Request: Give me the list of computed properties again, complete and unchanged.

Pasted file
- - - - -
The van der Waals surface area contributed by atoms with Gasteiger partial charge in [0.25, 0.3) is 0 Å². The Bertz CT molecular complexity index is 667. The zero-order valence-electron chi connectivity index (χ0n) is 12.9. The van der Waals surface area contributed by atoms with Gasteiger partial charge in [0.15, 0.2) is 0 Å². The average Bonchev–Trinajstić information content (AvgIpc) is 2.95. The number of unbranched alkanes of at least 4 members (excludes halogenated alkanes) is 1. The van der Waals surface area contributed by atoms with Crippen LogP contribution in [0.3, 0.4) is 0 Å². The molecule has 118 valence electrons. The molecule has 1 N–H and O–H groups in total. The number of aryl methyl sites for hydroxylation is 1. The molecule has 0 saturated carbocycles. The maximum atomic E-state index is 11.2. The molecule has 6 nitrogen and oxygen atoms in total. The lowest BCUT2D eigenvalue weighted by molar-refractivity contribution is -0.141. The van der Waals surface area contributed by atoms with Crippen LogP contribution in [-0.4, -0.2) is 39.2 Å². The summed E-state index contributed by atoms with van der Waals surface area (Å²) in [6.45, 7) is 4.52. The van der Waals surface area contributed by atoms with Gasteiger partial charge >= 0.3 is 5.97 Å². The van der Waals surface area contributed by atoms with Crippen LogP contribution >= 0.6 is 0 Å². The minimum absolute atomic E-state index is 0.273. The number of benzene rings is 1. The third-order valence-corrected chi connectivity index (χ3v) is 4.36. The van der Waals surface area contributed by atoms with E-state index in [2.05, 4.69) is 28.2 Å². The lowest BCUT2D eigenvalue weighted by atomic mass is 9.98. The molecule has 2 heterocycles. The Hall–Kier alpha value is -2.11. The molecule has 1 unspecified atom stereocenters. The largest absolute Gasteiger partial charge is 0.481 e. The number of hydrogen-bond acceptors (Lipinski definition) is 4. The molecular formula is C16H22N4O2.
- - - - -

The van der Waals surface area contributed by atoms with Gasteiger partial charge in [0.25, 0.3) is 0 Å². The Bertz CT molecular complexity index is 667. The zero-order valence-electron chi connectivity index (χ0n) is 12.9. The van der Waals surface area contributed by atoms with Gasteiger partial charge in [0.15, 0.2) is 0 Å². The average Bonchev–Trinajstić information content (AvgIpc) is 2.95. The number of unbranched alkanes of at least 4 members (excludes halogenated alkanes) is 1. The van der Waals surface area contributed by atoms with Crippen LogP contribution in [0.3, 0.4) is 0 Å². The molecule has 118 valence electrons. The molecule has 1 N–H and O–H groups in total. The number of aryl methyl sites for hydroxylation is 1. The molecule has 0 saturated carbocycles. The maximum atomic E-state index is 11.2. The molecule has 6 nitrogen and oxygen atoms in total. The lowest BCUT2D eigenvalue weighted by molar-refractivity contribution is -0.141. The van der Waals surface area contributed by atoms with Crippen LogP contribution in [-0.4, -0.2) is 39.2 Å². The summed E-state index contributed by atoms with van der Waals surface area (Å²) in [6.45, 7) is 4.52. The van der Waals surface area contributed by atoms with Gasteiger partial charge >= 0.3 is 5.97 Å². The van der Waals surface area contributed by atoms with Crippen LogP contribution >= 0.6 is 0 Å². The minimum absolute atomic E-state index is 0.273. The number of benzene rings is 1. The third-order valence-corrected chi connectivity index (χ3v) is 4.36. The van der Waals surface area contributed by atoms with E-state index in [2.05, 4.69) is 28.2 Å². The lowest BCUT2D eigenvalue weighted by atomic mass is 9.98. The molecule has 2 heterocycles. The Hall–Kier alpha value is -2.11. The molecule has 1 unspecified atom stereocenters. The largest absolute Gasteiger partial charge is 0.481 e. The number of hydrogen-bond acceptors (Lipinski definition) is 4. The molecular formula is C16H22N4O2.